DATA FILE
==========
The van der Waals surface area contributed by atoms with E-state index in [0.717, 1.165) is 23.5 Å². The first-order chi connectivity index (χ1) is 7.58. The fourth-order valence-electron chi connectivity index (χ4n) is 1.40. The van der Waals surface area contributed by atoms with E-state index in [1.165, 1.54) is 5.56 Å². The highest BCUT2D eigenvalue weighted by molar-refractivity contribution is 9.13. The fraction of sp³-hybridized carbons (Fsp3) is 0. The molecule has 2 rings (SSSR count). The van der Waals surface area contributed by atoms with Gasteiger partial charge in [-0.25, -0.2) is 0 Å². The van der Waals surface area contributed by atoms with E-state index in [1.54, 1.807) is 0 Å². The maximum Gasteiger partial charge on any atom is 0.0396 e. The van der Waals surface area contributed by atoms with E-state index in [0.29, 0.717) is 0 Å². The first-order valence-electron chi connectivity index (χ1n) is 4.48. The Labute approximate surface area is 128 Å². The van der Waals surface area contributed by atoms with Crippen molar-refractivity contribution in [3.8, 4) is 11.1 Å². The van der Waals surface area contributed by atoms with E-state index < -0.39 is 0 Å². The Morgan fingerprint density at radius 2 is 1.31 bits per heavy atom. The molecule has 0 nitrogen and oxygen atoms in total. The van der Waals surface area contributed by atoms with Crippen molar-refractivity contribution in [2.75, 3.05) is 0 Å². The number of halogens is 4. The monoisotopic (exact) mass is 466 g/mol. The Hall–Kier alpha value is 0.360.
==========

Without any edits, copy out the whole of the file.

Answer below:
The van der Waals surface area contributed by atoms with E-state index in [0.717, 1.165) is 23.5 Å². The first-order chi connectivity index (χ1) is 7.58. The fourth-order valence-electron chi connectivity index (χ4n) is 1.40. The van der Waals surface area contributed by atoms with E-state index in [1.165, 1.54) is 5.56 Å². The highest BCUT2D eigenvalue weighted by molar-refractivity contribution is 9.13. The fraction of sp³-hybridized carbons (Fsp3) is 0. The molecule has 2 rings (SSSR count). The van der Waals surface area contributed by atoms with Gasteiger partial charge in [-0.25, -0.2) is 0 Å². The van der Waals surface area contributed by atoms with E-state index in [1.54, 1.807) is 0 Å². The maximum Gasteiger partial charge on any atom is 0.0396 e. The van der Waals surface area contributed by atoms with E-state index in [0.29, 0.717) is 0 Å². The first-order valence-electron chi connectivity index (χ1n) is 4.48. The Labute approximate surface area is 128 Å². The van der Waals surface area contributed by atoms with Crippen molar-refractivity contribution in [3.8, 4) is 11.1 Å². The van der Waals surface area contributed by atoms with E-state index < -0.39 is 0 Å². The Morgan fingerprint density at radius 2 is 1.31 bits per heavy atom. The molecule has 0 nitrogen and oxygen atoms in total. The van der Waals surface area contributed by atoms with Crippen molar-refractivity contribution in [2.75, 3.05) is 0 Å². The number of halogens is 4. The monoisotopic (exact) mass is 466 g/mol. The Hall–Kier alpha value is 0.360.